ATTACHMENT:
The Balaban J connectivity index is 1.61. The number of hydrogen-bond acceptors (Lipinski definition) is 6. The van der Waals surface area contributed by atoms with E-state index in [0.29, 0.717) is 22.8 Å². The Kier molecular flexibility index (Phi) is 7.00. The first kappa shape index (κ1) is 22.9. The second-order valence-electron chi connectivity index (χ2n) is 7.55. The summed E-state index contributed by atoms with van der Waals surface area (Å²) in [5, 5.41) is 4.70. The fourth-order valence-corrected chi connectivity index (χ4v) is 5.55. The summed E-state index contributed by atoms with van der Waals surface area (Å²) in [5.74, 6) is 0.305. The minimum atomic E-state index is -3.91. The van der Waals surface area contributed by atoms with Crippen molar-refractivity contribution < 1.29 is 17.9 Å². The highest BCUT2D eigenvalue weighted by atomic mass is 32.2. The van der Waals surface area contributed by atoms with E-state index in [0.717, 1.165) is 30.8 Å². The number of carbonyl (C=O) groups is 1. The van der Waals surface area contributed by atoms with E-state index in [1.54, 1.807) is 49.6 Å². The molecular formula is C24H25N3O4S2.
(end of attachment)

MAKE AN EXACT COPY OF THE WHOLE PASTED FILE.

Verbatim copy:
The Balaban J connectivity index is 1.61. The number of hydrogen-bond acceptors (Lipinski definition) is 6. The van der Waals surface area contributed by atoms with E-state index in [0.29, 0.717) is 22.8 Å². The Kier molecular flexibility index (Phi) is 7.00. The first kappa shape index (κ1) is 22.9. The second-order valence-electron chi connectivity index (χ2n) is 7.55. The summed E-state index contributed by atoms with van der Waals surface area (Å²) in [5, 5.41) is 4.70. The fourth-order valence-corrected chi connectivity index (χ4v) is 5.55. The summed E-state index contributed by atoms with van der Waals surface area (Å²) in [5.74, 6) is 0.305. The minimum atomic E-state index is -3.91. The van der Waals surface area contributed by atoms with Crippen molar-refractivity contribution < 1.29 is 17.9 Å². The highest BCUT2D eigenvalue weighted by atomic mass is 32.2. The van der Waals surface area contributed by atoms with E-state index in [0.717, 1.165) is 30.8 Å². The number of carbonyl (C=O) groups is 1. The van der Waals surface area contributed by atoms with E-state index in [1.54, 1.807) is 49.6 Å². The molecular formula is C24H25N3O4S2.